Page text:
Thursday, January 05, 2006

What's the Deal with Todd Walker?

Why do the Cubs seem to be hell-bent on trading Todd Walker? Shortly after the Juan Pierre trade, Jim Hendry talked about the positions that were set at that time, but he failed to mention second base. Hendry's comments lead several folks in the Chicago media to conclude that Walker was on his way out of town. For his part, Hendry didn't do anything to set the record straight.

So if the Cubs do want to move Walker, I have to ask "why?" During his time with the Cubs, Walker has been one of the more productive second basemen in the league. He is a career .290 hitter (hit .305 in 2005) and he is a valuable bat from the left side of the plate. He seems like the perfect guy to hit second behine Pierre. I've heard criticism about his defense, but I never have considered Walker a liability in the field. In 413 chances in 2005, Walker had 6 errors. Not outrageous by any measure.

I've heard rumors that Walker is a born-again Christian who is rather vocal about his beliefs. This apparently has caused some problems over the years in the clubhouse. However, its hard for me to believe that the Cubs would want to trade him solely for this reason. At least I would hope that isn't the reason.

I've also heard that, because Walker is such a productive second baseman, he has a lot of trade value. This is an age old debate, but when is the best time to trade a player? Certainly it isn't when the player is all washed up because at that point they don't have much trade value. On the other hand, it doesn't make much sense to trade the player when they are the top of their game either. When a guy is playing really well, don't you want him playing really well for your team?

The time to trade a player is when you can get back in return what you need for your team without hurting your team too badly by losing that player. In Walker's case, what could the Cubs get for him? Could they get what they need? Probably not.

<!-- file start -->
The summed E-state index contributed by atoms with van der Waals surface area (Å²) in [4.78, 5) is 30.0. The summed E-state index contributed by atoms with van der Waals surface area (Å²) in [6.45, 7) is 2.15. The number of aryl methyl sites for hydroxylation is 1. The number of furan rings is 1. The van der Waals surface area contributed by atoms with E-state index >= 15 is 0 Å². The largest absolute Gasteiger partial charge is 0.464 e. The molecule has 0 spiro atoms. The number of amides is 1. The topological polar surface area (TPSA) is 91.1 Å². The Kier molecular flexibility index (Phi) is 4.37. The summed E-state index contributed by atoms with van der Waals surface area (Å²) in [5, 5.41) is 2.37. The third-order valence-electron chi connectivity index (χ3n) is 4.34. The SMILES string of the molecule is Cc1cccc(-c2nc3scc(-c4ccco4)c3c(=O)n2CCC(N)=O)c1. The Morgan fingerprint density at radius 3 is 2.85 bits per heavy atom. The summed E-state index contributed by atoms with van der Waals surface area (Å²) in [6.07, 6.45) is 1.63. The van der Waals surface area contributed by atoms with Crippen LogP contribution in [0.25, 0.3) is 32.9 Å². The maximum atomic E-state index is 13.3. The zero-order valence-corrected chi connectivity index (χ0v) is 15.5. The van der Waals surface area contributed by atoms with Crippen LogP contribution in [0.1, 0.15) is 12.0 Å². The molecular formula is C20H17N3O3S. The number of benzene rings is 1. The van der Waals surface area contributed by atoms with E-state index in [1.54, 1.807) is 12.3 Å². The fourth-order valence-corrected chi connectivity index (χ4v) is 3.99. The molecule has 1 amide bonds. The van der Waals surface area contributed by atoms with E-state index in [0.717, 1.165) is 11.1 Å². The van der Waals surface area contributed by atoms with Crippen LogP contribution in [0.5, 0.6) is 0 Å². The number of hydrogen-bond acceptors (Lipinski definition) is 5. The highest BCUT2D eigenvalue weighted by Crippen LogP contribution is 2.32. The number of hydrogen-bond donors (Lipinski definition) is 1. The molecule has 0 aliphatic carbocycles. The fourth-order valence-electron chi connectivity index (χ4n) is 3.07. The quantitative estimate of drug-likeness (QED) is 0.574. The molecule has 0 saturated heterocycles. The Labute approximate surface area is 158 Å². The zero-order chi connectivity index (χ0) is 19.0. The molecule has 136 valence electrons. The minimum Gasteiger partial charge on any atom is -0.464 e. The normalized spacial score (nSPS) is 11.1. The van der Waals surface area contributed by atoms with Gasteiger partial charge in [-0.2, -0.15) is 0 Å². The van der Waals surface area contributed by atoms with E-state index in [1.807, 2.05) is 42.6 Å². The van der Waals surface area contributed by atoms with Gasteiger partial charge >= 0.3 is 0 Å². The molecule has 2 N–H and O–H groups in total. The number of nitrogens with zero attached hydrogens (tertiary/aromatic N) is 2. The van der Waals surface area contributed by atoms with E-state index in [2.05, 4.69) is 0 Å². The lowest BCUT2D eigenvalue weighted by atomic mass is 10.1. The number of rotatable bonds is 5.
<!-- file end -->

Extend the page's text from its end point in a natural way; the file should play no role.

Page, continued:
Hendry has said that he would like to get another good starting pitcher (always in short supply) and in my opinion, the Cubs need a quality starting shortstop. I don't think most teams would be willing to give the Cubs what they need for Walker alone. He might work as part of a package deal, but most teams would likely be more interested in the Cubs' pitching prospects than in Walker, who will turn 33 this year.

On the other hand, the Cubs are fairly well set up to replace Walker at second if he goes elsewhere. Jerry Hairston is listed on the depth chart for the Cubs as a left fielder, but second base is his natural position. There is also a chance that if Walker departs, either Neifi Perez or Ronny Cedeno could play second (whichever one doesn't play shotr). I don't like this option, but it is an option nonetheless.

If it is true that the Cubs want to trade Todd Walker, it seems like it is for personal reasons more so than for what Walker can bring in a trade. What those reasons might be are a mystery to me.


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